rjdbnet
rjdbnet

I installed Windows 8, multiboot with Windows 7. The Microsoft compatibility tool told me Office 2003 is not compatible, and I have to pay money to adapt Access 2007. I can buy Office 2013, and pay money to get Access running, so I can use Windows 8. If I figure out why I need to do that, I'll let you know.

Gisabun
Gisabun

I used 2003 for a long time. Briefly used 2007 and now at 2010. I don't see myself using 2013 except maybe to "support" friends and family. Since none i know use it, no rush to install. Wondering if Office 2013 is like previous licensing schemes where if you remove Office 2013 on one PC and then install on another, will the activation be straight forward. I'm surprised if Office is tyed to the PC. If so, use the KMS feature.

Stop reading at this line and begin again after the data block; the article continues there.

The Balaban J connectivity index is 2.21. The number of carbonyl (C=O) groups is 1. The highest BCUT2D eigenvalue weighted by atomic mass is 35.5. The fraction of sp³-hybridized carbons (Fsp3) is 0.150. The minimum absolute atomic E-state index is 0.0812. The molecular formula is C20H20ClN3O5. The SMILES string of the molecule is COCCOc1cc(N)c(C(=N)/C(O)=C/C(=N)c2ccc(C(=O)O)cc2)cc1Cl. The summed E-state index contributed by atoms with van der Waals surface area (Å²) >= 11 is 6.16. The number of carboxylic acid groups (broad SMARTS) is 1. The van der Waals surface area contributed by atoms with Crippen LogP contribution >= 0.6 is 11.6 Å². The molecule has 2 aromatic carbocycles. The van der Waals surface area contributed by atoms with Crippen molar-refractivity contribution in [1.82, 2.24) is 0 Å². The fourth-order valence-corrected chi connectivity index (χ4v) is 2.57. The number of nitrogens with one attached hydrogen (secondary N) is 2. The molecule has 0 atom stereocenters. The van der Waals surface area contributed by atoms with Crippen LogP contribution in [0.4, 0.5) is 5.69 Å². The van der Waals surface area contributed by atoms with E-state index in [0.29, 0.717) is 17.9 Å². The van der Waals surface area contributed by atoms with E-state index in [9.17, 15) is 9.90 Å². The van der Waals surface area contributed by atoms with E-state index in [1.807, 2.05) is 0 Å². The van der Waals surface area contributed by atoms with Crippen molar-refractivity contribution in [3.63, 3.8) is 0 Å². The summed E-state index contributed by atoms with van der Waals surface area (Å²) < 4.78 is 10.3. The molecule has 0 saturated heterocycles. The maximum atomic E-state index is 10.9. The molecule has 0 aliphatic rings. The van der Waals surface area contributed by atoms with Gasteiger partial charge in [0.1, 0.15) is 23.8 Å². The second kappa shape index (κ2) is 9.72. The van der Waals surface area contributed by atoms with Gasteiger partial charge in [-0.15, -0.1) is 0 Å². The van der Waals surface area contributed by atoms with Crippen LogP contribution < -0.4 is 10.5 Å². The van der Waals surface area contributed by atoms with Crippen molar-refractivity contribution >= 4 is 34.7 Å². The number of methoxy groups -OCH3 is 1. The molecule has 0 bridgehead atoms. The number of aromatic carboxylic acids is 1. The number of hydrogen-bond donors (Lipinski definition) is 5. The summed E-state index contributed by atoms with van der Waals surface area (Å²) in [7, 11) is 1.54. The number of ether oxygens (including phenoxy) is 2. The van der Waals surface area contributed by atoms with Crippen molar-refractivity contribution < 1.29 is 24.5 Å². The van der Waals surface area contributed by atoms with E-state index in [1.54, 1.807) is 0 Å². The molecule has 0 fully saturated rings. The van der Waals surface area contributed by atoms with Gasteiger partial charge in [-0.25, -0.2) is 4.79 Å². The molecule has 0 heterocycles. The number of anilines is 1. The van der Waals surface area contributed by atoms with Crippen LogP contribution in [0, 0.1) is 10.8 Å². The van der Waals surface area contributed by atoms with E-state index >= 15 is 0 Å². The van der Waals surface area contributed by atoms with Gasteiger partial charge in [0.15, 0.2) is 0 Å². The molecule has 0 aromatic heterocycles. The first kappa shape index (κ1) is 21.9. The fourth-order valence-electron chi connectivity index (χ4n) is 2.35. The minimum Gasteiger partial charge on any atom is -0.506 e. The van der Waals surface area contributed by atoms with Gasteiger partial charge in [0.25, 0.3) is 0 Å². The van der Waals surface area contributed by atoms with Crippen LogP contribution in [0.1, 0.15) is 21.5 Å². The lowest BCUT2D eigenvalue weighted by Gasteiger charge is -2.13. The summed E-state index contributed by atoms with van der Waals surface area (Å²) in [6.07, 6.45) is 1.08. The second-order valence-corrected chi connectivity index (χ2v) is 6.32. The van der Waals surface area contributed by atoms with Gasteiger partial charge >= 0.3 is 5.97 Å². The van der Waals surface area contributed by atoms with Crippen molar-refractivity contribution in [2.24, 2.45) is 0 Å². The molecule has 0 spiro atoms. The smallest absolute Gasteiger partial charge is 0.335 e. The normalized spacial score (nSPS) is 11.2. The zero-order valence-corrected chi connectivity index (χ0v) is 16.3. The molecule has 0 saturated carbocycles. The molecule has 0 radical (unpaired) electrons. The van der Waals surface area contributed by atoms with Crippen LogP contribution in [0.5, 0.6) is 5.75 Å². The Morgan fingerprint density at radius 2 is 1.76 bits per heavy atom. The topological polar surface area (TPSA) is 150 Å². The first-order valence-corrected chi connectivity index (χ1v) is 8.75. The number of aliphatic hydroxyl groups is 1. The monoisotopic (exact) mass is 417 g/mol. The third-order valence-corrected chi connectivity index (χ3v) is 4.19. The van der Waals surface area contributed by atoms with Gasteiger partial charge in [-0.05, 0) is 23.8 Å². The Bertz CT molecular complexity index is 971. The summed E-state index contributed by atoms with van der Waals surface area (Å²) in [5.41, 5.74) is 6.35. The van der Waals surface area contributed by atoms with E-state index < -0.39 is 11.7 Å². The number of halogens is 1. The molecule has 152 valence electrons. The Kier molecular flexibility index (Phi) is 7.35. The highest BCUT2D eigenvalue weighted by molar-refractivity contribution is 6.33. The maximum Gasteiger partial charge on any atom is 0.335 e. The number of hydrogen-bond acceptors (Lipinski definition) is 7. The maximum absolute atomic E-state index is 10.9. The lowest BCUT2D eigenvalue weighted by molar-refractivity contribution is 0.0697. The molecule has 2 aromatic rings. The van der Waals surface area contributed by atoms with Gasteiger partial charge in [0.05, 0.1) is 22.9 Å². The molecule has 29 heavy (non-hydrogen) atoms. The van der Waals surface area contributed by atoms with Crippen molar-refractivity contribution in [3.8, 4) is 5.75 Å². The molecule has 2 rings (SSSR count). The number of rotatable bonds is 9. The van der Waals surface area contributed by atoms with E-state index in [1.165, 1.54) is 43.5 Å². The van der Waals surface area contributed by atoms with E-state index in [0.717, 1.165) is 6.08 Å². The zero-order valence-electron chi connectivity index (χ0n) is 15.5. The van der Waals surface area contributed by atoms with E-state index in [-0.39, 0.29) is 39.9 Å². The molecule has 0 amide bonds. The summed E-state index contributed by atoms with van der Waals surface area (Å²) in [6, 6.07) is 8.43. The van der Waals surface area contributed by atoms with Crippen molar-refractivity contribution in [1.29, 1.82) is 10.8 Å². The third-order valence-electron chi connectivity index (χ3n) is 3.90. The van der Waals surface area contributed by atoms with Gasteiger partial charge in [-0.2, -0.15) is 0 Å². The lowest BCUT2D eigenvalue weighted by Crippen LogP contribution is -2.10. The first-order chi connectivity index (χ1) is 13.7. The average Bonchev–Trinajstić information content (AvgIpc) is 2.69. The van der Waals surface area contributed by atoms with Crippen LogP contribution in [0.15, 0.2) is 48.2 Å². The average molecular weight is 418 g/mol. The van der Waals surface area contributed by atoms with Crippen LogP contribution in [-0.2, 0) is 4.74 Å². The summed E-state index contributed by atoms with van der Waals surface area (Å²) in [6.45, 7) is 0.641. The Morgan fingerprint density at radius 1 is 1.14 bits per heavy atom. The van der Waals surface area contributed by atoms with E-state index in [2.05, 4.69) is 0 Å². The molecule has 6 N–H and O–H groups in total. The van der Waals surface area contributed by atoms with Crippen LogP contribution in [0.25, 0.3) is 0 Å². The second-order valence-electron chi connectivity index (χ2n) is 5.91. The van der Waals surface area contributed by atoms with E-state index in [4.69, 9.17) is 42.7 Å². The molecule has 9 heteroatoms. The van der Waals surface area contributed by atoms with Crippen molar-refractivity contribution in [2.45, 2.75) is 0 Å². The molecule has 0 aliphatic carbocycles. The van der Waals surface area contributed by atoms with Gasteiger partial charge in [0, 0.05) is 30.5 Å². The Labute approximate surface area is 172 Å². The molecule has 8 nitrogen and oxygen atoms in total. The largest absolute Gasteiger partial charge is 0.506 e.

jm09
jm09

After looking into this new office, & talking with other companiies & people who tried it, our company is staying with 2010. We haven't had any problems or issues with our current version & don't want any. Basically we have not heard any good attibutes on this new version which is not good. Besides, the money they want to charge you to use it, you should own it.

tonycopp
tonycopp

Microsoft is a de-minimus content provider and licensing-rich operation. The only microsoft solution is to pay for 2003 and previous like 2001 XP and contract no further with their legal mishegas. Their support services are for supporting themselves with a value-free return.

mslizny
mslizny

Can't answer question as stated. Need another option: not yet decided

winntec
winntec

Have a mix of 2003 & 2007 and apart from the ribbon there's little difference. Absolutely no way would we go to 2013, the subscription model is hugely expensive and if a PC dies we move the licence to a new system. We would never trusts our info in the cloud and as our bandwidth is slow it wouldn't work anyway. Not all of us live in cities with fiber to the door.